As Cicero noted in his On Divination, Stoics were determinists who believed in an all-knowing God. This allowed them to be indifferent or resigned to their fate because they felt they couldn’t change it. Like watching a horror suspense movie that has already been recorded, one might be tempted to believe that there is some probability operator determining if a monster is behind a closed door, but in fact, there is no probability. Whether the monster is there or not has already been determined. It’s a certainty, as a viewer of a prior showing can attest. It only appears to be chance.
Stoics believed that, since everything happens by fate, if someone could observe the interconnection of all causes, then s/he could know the future because s/he necessarily knows how everything will unfold cause by cause, frame by frame.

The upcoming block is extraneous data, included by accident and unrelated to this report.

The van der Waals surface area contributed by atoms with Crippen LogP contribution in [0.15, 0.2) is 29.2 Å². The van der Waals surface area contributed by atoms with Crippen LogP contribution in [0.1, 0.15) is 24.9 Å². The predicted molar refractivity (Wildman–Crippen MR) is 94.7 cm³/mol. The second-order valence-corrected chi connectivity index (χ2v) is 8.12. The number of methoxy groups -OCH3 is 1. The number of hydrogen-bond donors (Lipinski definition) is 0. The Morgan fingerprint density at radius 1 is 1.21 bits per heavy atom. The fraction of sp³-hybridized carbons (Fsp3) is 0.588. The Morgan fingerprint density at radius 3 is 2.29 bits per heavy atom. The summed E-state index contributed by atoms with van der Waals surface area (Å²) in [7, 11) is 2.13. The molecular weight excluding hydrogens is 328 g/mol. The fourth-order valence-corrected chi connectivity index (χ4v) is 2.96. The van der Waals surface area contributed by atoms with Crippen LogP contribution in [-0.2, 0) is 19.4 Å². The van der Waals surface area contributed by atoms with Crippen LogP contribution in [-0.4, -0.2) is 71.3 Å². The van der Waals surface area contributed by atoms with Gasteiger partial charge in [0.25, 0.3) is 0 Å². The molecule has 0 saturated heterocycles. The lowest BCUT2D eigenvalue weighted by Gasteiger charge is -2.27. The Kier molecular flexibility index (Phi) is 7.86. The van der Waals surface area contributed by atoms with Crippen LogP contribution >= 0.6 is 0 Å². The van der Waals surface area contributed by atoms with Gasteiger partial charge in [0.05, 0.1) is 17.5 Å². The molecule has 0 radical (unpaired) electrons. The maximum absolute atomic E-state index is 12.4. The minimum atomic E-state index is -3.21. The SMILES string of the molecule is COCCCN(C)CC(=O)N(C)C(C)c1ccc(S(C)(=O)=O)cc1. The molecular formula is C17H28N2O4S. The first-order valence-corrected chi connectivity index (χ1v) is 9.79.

StoicismGoogle Definition, Oxford Languages
an ancient Greek school of philosophy founded at Athens by Zeno of Citium. The school taught that virtue, the highest good, is based on knowledge; the wise live in harmony with the divine Reason (also identified with Fate and Providence) that governs nature, and are indifferent to the vicissitudes of fortune and to pleasure and pain.
This intersects with my research on determinism. I capture this because I find there are a lot of people I encounter on Facebook who are self-proclaimed Stoics, yet they are not necessarily religious or determinists. They simply feel they can will their emotions.